When she set out to make a documentary on the Crimean Tatars’ centuries-long fight for their homeland, Northwestern University in Qatar lecturer Christina Paschyn already had a compelling story to tell.
Her film - A Struggle for Home: The Crimean Tatars - made its festival debut at the Al Jazeera International Documentary Film Festival in Doha, which continues a tradition of films produced by NU-Q faculty, students and alumni being screened at the Al Jazeera and Doha film festivals.
Paschyn’s film traces the history of the Crimean Tatars from their time as an independent nation to their brutal deportation at the hands of the Soviets and the recent annexation of the region by Russia.
The Muslim-Turkic minority group had already faced persecution and repression, first from the Russian Empire and then from the Soviet Union. But the 2014 Russian invasion of the Crimea dashed Tatars’ hopes of reclaiming their homeland and added another, more immediate chapter to the story and is at the heart of Paschyn’s film.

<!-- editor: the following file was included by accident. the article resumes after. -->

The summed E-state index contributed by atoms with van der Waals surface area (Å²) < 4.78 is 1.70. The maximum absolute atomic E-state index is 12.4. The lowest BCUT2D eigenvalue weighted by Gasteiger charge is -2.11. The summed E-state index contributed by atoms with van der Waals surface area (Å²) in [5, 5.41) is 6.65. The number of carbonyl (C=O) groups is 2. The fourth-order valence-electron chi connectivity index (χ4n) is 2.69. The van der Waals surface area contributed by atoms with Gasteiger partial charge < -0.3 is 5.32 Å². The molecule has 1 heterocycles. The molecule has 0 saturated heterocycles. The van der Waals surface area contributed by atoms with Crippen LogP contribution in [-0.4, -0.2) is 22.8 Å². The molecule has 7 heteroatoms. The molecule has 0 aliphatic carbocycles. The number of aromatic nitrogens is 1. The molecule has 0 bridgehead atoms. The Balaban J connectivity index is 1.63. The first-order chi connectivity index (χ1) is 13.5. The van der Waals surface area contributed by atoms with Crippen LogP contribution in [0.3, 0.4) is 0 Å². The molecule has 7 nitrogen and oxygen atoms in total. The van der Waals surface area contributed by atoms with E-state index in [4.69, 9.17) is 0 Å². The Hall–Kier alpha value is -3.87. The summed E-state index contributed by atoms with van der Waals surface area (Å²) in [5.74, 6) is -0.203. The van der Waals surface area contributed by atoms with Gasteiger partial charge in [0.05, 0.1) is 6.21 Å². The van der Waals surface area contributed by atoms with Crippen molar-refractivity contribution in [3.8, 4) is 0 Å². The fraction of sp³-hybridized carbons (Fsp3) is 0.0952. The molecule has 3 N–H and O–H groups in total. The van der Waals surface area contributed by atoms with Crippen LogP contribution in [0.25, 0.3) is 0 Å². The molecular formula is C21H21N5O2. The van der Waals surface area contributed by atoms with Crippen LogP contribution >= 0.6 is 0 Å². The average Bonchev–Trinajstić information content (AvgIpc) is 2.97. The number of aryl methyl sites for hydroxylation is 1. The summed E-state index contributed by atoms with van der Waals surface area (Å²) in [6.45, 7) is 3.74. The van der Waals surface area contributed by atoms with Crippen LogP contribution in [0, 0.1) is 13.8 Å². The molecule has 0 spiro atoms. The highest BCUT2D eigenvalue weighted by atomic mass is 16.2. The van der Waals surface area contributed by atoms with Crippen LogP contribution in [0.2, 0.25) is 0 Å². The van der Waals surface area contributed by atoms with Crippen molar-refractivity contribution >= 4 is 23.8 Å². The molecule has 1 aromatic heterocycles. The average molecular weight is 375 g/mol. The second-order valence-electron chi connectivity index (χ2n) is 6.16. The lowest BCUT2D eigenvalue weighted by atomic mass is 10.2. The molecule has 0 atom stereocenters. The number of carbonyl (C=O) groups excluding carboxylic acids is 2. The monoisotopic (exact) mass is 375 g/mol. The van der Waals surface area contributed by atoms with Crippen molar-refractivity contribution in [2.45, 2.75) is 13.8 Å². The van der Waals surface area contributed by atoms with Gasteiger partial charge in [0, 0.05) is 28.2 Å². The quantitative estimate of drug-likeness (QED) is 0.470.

It’s a topic near to the heart of Paschyn, a Ukrainian. Paschyn spent a month in Crimea in 2012 shooting footage for the film, and interviewed a wide range of subjects, from a Tatar woman who’d been forcibly displaced in the 1940s to the dissident Tatar leader Mustafa Dzhemilev.
A Struggle for Home also features interviews with Sergey Aksyonov, who in 2012 was a low-level politician in the Russian Unity party. After the Russian invasion and subsequent annexation of Crimea, however, he became Prime Minister of the region.
For the full story, please click here.